When Nick Stevovich analyzed speed skaters and cyclists, he noticed that the two groups use different sets of muscles to propel themselves forward. It occurred to him that if cyclists could use both of those muscle groups, their pedaling power might increase. The result is the Nikola pedal, which slides out to the side in order to help bring that skating movement to cycling.

Each Nikola pedal platform is able to move laterally along its axle, by up to 25 mm. The idea is throughout each pedal stroke, this will allow the rider's leg to glide slightly to the side, naturally engaging those skating muscles. As with other clipless pedals, the rider's shoes remain securely joined to the pedals until disengaged.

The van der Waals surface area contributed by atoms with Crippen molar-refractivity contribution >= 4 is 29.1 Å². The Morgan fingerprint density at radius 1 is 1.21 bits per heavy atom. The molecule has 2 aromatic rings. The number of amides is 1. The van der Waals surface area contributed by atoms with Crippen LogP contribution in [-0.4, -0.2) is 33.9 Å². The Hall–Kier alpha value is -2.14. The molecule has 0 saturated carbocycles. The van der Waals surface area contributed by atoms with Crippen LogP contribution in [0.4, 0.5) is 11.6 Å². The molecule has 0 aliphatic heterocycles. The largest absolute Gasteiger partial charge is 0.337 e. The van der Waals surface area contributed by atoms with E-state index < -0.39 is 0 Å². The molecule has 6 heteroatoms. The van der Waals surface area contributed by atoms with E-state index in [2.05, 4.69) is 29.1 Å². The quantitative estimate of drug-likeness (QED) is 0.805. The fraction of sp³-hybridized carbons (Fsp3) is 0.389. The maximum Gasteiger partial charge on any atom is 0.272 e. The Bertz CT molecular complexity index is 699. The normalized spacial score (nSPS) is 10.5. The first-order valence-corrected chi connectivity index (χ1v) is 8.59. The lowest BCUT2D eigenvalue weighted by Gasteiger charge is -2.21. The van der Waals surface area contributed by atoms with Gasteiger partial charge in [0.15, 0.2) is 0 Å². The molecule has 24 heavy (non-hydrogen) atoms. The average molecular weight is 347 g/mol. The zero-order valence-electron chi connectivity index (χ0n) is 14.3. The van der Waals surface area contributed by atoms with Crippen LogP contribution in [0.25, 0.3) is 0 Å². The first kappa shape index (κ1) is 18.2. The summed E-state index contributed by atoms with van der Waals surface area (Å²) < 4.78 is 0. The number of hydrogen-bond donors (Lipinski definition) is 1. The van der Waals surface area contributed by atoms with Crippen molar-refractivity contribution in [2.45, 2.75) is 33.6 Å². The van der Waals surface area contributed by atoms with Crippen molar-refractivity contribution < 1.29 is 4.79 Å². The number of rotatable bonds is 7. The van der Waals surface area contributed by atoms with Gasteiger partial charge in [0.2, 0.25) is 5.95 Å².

Ohio-based Nikola Innovations has conducted Wingate anaerobic tests at the Human Performance Lab of Cleveland State University, in which the pedals reportedly produced a peak power improvement of 7 percent, and an energy efficiency increase of 2.1 percent.

Additionally, by letting the rider's hips and knees move more freely, the pedals are said to offer an ergonomic advantage over their conventional counterparts.

Stevovich plans to bring the pedals to market later this fall (Northern Hemisphere), and will offer them in two versions. A set of stainless steel Nikolas will sell for US$339, while a pair in titanium will go for $549.

You can see them in motion, in the video below.

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